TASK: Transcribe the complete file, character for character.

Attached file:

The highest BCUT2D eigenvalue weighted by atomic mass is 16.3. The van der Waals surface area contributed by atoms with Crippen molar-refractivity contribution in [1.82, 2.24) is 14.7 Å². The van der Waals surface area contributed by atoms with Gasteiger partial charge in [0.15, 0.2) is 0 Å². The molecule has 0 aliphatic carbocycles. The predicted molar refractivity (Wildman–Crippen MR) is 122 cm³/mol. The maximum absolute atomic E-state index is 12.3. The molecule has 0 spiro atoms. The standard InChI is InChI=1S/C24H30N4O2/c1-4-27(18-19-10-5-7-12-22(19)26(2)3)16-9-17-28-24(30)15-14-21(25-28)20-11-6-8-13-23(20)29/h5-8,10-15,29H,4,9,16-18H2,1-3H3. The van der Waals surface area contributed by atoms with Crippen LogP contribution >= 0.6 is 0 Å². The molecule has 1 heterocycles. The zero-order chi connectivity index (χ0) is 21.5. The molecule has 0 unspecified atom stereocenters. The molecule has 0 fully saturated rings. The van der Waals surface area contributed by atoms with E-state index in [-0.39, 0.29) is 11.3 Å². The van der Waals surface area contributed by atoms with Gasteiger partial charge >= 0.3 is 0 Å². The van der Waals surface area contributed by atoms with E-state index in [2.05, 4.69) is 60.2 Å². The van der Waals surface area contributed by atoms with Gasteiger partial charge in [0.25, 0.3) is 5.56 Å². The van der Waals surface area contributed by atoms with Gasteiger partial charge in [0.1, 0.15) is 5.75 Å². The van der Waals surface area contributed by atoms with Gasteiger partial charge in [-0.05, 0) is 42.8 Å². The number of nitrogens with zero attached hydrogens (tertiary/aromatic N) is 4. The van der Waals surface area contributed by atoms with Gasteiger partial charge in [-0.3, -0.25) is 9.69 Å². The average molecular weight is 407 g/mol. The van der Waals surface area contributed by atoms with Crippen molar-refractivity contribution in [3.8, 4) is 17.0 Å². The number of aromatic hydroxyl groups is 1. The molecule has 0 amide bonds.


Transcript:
The highest BCUT2D eigenvalue weighted by atomic mass is 16.3. The van der Waals surface area contributed by atoms with Crippen molar-refractivity contribution in [1.82, 2.24) is 14.7 Å². The van der Waals surface area contributed by atoms with Gasteiger partial charge in [0.15, 0.2) is 0 Å². The molecule has 0 aliphatic carbocycles. The predicted molar refractivity (Wildman–Crippen MR) is 122 cm³/mol. The maximum absolute atomic E-state index is 12.3. The molecule has 0 spiro atoms. The standard InChI is InChI=1S/C24H30N4O2/c1-4-27(18-19-10-5-7-12-22(19)26(2)3)16-9-17-28-24(30)15-14-21(25-28)20-11-6-8-13-23(20)29/h5-8,10-15,29H,4,9,16-18H2,1-3H3. The van der Waals surface area contributed by atoms with Crippen LogP contribution >= 0.6 is 0 Å². The molecule has 1 heterocycles. The zero-order chi connectivity index (χ0) is 21.5. The molecule has 0 unspecified atom stereocenters. The molecule has 0 fully saturated rings. The van der Waals surface area contributed by atoms with E-state index in [-0.39, 0.29) is 11.3 Å². The van der Waals surface area contributed by atoms with Gasteiger partial charge >= 0.3 is 0 Å². The van der Waals surface area contributed by atoms with E-state index in [2.05, 4.69) is 60.2 Å². The van der Waals surface area contributed by atoms with Gasteiger partial charge in [0.25, 0.3) is 5.56 Å². The van der Waals surface area contributed by atoms with Gasteiger partial charge in [0.1, 0.15) is 5.75 Å². The van der Waals surface area contributed by atoms with Gasteiger partial charge in [-0.05, 0) is 42.8 Å². The number of nitrogens with zero attached hydrogens (tertiary/aromatic N) is 4. The van der Waals surface area contributed by atoms with Gasteiger partial charge in [-0.3, -0.25) is 9.69 Å². The average molecular weight is 407 g/mol. The van der Waals surface area contributed by atoms with Crippen molar-refractivity contribution in [3.8, 4) is 17.0 Å². The number of aromatic hydroxyl groups is 1. The molecule has 0 amide bonds.